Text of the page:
Stereotype Threat in Applied Settings Re-Examined
Article first published online: 21 MAY 2008
© 2008 Copyright the Authors. Journal compilation © 2008 Wiley Periodicals, Inc.
Journal of Applied Social Psychology
Volume 38, Issue 6, pages 1639–1655, June 2008
How to Cite
Danaher, K. and Crandall, C. S. (2008), Stereotype Threat in Applied Settings Re-Examined. Journal of Applied Social Psychology, 38: 1639–1655. doi: 10.1111/j.1559-1816.2008.00362.x
- Issue published online: 21 MAY 2008
- Article first published online: 21 MAY 2008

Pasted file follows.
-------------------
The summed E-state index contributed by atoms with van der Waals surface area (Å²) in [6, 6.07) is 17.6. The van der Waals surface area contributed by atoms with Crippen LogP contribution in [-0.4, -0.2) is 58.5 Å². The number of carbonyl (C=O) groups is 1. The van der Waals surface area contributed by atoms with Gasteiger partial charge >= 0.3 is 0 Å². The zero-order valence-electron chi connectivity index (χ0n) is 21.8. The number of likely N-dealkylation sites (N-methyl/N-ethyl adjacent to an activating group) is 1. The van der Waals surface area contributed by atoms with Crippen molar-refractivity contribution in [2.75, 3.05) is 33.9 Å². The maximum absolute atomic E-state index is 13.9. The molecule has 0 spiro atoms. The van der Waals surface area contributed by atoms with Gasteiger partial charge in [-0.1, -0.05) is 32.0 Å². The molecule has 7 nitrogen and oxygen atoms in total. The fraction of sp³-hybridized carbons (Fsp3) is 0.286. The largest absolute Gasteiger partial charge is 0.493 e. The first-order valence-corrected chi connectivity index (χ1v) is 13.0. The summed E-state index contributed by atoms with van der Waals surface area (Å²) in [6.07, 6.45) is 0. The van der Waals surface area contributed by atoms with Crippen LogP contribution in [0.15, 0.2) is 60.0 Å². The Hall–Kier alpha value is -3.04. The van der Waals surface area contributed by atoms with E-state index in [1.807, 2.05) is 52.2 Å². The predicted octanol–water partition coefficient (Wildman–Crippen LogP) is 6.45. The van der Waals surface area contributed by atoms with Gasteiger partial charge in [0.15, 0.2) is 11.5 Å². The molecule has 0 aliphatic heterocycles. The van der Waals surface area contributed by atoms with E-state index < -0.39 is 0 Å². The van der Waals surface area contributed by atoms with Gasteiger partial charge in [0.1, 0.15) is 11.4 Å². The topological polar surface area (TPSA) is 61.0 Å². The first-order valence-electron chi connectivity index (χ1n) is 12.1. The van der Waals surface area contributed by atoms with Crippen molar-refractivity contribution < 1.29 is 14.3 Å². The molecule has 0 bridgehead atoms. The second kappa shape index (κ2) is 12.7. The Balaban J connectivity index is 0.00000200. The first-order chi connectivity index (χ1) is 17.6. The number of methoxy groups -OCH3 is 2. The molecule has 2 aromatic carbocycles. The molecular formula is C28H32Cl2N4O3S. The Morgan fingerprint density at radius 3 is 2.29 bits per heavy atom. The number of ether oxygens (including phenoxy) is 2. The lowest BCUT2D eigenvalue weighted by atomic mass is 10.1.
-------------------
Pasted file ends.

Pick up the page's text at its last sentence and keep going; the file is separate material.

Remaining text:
Stricker & Ward (2004) examined stereotype threat with a national sample of students taking an Advanced Placement (AP) Calculus exam, and a smaller sample taking Computerized Placement Tests (CPT). They inquired about gender either before (traditional) or after the test (which can reduce stereotype threat). They reported no significant effects of question timing. We reanalyze their findings, and argue that their conservative criterion for evidence led them to overlook significant stereotype threat effects with real practical implications. Women benefited substantially on the Calculus test, and on the CPT–Reading when demographics were asked after testing rather than before. This simple, small, and inexpensive change could increase U.S. women receiving AP Calculus AB credit by more than 4,700 every year.